‘Every now and then at a crucial moment, it might be some unexpected modulation that cut the ground from under your feet and plunged you reeling and giddy into the fourth dimension, or a blazing forth in the major mode of some tragic minor theme, its message of hope no sooner uttered than you were cast down again by a return to the minor key; whatever it was, you were always warned to the tiptoe of attention by a fleeting glance of blue fire from Tovey’s wide-apart eyes, and for a brief moment you were absorbed into him and understood not with your own heart and mind but with his.’  Janet Teissier du Cros, ‘Divided Loyalties, p11

TLS review of ‘Speaking the Piano’

Posted by Susan Tomes on 5 January 2019 under Books, Reviews  •  1 Comment

The Times Literary Supplement of January 4 has a lovely review of my book ‘Speaking the Piano‘.

Because of the subscriber paywall, only a snippet of the review is publicly accessible online, but here’s a photo of the review as it appears in print.

And here’s an excerpt:

‘Tomes is a celebrated classical pianist, renowned for her communicative musicianship and her engaging writing on music. This, her fifth book, explores the role of teacher and pupil in mastering this grandest and most bewitching of musical instruments, ‘with its enormous bulk and its heroic air of solitude.’ Part manual, part memoir, part philosophical treatise on the intellectual and emotional rigours of musical performance, the book darts back and forth in time as Tomes recounts her musical journey. …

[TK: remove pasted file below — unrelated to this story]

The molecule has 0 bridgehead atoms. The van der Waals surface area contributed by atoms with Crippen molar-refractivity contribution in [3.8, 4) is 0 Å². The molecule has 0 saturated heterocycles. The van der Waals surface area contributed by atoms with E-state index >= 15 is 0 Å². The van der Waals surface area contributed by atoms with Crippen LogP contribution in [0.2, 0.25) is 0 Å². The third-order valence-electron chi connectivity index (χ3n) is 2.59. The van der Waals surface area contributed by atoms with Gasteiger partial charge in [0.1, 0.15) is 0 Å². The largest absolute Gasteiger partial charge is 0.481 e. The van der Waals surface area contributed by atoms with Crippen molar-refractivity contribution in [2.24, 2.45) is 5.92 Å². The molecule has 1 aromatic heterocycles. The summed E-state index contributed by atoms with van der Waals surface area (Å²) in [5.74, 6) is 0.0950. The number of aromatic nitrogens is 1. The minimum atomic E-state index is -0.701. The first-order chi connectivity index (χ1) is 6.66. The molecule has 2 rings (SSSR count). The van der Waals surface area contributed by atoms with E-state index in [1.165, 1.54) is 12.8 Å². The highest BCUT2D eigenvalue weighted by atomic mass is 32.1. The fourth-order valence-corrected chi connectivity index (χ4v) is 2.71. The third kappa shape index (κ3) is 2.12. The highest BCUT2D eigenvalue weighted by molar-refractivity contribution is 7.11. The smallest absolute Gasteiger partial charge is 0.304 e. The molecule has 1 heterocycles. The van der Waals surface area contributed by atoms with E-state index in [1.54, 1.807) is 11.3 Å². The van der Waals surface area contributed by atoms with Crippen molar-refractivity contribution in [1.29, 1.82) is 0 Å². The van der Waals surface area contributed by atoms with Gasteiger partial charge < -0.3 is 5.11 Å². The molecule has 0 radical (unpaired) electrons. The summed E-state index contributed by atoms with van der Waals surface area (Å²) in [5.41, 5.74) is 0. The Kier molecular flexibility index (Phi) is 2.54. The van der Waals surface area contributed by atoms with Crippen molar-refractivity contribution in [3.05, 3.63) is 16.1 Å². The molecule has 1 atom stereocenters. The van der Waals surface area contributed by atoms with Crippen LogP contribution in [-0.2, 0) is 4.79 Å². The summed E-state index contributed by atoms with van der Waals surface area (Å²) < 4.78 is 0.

Fascinating … Tomes is at ease with the paradox of writing about music, that most ineffable of art forms.’

The reviewer, writer Kate Wakeling, was kind enough to tweet that ‘It was a joy to write about Susan Tomes’s wise and gentle book for the TLS.’

Getting dark as you play


Scotsman preview of 2019’s concerts

Posted by Susan Tomes on 3 January 2019 under Concerts  •  Leave a comment

The year got off to a flying start with a mention of Winterplay in The Scotsman‘s preview of concerts to look forward to in 2019.

After talking about the Edinburgh International Festival, it goes on to say: